By Russ and Tiña De Maris
If you’re the proud owner of a well-loved older RV, you’ll have run across the old “orphan parts” issue. Either the company doesn’t stock your part anymore, or the company doesn’t exist. Either way, when repair issues appear, sometimes you’re left getting creative.
Here’s a recent issue for us. At day’s end, we’d open the trailer door to find our favorite beverage cans rolling around on the floor. Evidently the weight of the cans in the refrigerator door, coupled with the force exerted by making corners, would cause the fridge door to pop open, and the pop to pop out. Not only did it present us with dented cola cans, but too often the door wouldn’t be kind enough to close itself, and the interior of the cooler would be anything but cool.
“Quick and dirty” solution for securing the fridge door
Somewhere in a past owner’s life, the door latching system broke on the refrigerator compartment and was never replaced. Several years too late for getting the part, we were left with a door security issue. After a lot of head scratching and improbable plans, a quick and dirty solution came up. And surprisingly, it met with approval by the Kitchen Goddess and the pocketbook.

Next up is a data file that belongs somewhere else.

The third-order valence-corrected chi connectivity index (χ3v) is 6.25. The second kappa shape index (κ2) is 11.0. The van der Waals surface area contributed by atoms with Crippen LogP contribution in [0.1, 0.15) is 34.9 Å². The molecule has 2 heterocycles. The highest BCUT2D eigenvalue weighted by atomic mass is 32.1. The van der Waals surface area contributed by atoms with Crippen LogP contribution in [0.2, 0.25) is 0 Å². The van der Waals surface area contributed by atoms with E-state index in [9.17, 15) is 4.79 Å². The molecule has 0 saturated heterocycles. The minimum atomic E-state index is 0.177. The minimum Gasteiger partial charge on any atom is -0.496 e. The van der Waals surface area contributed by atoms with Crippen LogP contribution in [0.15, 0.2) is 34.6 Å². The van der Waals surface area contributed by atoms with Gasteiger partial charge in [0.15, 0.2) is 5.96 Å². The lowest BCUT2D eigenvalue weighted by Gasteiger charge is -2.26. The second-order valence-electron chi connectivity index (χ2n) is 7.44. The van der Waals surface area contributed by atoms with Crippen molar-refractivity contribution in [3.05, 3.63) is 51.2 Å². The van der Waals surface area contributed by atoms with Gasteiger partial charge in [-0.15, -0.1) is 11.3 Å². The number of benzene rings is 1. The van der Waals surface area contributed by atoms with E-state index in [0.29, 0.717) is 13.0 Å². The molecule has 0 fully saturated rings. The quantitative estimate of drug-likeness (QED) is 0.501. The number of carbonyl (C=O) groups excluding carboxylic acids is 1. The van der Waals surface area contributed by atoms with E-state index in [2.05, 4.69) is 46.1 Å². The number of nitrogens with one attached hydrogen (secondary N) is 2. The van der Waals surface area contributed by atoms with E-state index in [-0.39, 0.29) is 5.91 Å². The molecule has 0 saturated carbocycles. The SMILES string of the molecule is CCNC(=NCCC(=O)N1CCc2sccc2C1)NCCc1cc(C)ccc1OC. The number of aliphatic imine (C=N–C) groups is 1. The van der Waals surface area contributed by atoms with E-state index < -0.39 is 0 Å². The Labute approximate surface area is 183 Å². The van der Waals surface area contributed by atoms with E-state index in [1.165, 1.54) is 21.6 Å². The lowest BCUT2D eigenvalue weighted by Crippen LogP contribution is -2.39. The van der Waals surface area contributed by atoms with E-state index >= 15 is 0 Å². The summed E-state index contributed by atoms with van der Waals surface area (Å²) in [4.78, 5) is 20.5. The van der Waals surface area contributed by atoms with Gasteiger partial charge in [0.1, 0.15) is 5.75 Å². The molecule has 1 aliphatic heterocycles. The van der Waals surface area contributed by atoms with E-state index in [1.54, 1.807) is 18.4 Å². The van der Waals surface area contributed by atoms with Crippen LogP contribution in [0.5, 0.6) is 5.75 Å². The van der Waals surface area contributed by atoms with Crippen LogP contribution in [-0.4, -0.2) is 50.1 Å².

Yep, a few bucks bought a brass barrel bolt. We pre-drilled through the metal trim under the door, and ensured that the screws were short enough not to cause trouble by running into anything vital. Now when we hit the road we simply shoot the bolt through the latch and head off. No more rolling cola.
Not into blasting holes for mounting screws? Some RVers report they’ve been able to use “hook and loop” tape to adequately hold their doors closed. And we’ve seen commercially produced products marketed to keep young children from opening refrigerators. Dubbed “Safety 1st Fridge Locks” and sold by Walmart and elsehere, these devices use double-stick tape to mount a plastic locking tab that secures the doors. Problem is, many customers report that after a few tugs by recalcitrant children, the double-stick tape just pops loose. This may not be a problem for an RVer without reefer marauders, but we haven’t personally tested the fix.